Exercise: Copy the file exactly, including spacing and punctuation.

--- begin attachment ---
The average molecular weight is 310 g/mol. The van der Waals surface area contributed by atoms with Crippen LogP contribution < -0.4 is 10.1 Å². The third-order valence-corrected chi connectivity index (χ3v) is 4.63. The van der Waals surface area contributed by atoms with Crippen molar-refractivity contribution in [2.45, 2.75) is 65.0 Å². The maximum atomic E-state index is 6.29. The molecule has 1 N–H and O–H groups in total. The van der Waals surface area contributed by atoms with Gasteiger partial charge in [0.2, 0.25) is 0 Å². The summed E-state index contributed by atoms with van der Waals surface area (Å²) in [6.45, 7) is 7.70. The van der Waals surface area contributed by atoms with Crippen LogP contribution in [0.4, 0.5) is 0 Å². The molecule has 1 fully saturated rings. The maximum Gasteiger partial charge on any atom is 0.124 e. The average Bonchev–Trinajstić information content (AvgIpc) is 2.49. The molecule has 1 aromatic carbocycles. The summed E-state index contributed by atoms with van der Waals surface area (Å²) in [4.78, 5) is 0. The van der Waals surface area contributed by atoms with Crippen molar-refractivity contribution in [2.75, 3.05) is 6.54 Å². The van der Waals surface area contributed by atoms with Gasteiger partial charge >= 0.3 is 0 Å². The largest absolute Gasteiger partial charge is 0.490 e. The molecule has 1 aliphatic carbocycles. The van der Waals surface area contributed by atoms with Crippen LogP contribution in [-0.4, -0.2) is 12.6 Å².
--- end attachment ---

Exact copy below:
The average molecular weight is 310 g/mol. The van der Waals surface area contributed by atoms with Crippen LogP contribution < -0.4 is 10.1 Å². The third-order valence-corrected chi connectivity index (χ3v) is 4.63. The van der Waals surface area contributed by atoms with Crippen molar-refractivity contribution in [2.45, 2.75) is 65.0 Å². The maximum atomic E-state index is 6.29. The molecule has 1 N–H and O–H groups in total. The van der Waals surface area contributed by atoms with Gasteiger partial charge in [0.2, 0.25) is 0 Å². The summed E-state index contributed by atoms with van der Waals surface area (Å²) in [6.45, 7) is 7.70. The van der Waals surface area contributed by atoms with Crippen LogP contribution in [0.4, 0.5) is 0 Å². The molecule has 1 fully saturated rings. The maximum Gasteiger partial charge on any atom is 0.124 e. The average Bonchev–Trinajstić information content (AvgIpc) is 2.49. The molecule has 1 aromatic carbocycles. The summed E-state index contributed by atoms with van der Waals surface area (Å²) in [4.78, 5) is 0. The van der Waals surface area contributed by atoms with Crippen molar-refractivity contribution in [2.75, 3.05) is 6.54 Å². The van der Waals surface area contributed by atoms with Gasteiger partial charge >= 0.3 is 0 Å². The largest absolute Gasteiger partial charge is 0.490 e. The molecule has 1 aliphatic carbocycles. The van der Waals surface area contributed by atoms with Crippen LogP contribution in [-0.4, -0.2) is 12.6 Å².